The Tenth Amendment (Amendment X) to the United States Constitution, which is part of the Bill of Rights, was ratified on December 15, 1791. The Tenth Amendment restates the Constitution's principle of federalism by providing that powers not granted to the national government nor prohibited to the states by the Constitution of the United States are reserved to the states or the people.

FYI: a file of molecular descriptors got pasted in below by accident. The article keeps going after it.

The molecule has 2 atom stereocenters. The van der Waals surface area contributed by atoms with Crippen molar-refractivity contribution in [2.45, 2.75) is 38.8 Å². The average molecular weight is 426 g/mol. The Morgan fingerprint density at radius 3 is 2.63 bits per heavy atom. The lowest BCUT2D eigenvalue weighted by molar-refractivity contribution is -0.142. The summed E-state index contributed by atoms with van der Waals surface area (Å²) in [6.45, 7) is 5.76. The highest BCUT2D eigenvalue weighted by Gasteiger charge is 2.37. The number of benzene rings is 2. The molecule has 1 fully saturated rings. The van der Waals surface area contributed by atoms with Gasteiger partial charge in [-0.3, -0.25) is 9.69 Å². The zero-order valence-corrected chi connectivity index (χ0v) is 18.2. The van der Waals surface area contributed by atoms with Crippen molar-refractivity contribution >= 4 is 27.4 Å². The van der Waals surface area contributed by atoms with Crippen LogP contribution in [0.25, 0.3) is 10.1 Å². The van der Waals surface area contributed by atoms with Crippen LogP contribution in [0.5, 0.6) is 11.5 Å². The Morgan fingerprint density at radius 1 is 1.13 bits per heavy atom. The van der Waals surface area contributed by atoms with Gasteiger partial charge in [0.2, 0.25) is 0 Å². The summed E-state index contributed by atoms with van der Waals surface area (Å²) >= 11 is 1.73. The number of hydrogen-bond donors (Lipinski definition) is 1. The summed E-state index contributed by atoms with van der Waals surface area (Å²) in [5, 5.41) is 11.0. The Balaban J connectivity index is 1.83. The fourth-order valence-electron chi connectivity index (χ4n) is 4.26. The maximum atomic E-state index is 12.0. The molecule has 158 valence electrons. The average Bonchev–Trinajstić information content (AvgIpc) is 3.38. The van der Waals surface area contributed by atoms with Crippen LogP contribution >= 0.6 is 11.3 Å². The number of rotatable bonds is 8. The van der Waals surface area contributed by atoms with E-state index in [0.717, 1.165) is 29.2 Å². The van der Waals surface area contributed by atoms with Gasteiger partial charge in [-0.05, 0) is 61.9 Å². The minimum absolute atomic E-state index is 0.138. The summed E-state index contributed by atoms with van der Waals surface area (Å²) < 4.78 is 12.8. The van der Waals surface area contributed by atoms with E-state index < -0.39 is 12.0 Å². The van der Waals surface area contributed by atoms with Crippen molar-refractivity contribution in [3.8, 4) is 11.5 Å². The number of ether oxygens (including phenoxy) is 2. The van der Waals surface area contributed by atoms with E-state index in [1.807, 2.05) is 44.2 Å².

In an enormous victory for marriage equality, a federal judge in Boston, Thursday, July 8th, ruled, in two separate cases, that a critical part of the federal Defense of Marriage Act (DOMA) unconstitutional.
In one challenge brought by the state of Massachusetts, Judge Joseph Tauro ruled that Congress violated the Tenth Amendment to the U.S. Constitution when it passed DOMA and took from the states decisions concerning which couples can be considered married. In the other, Gill v. Office of Personnel Management, he ruled DOMA violates the equal protection principles embodied in the Due Process Clause of the Fifth Amendment.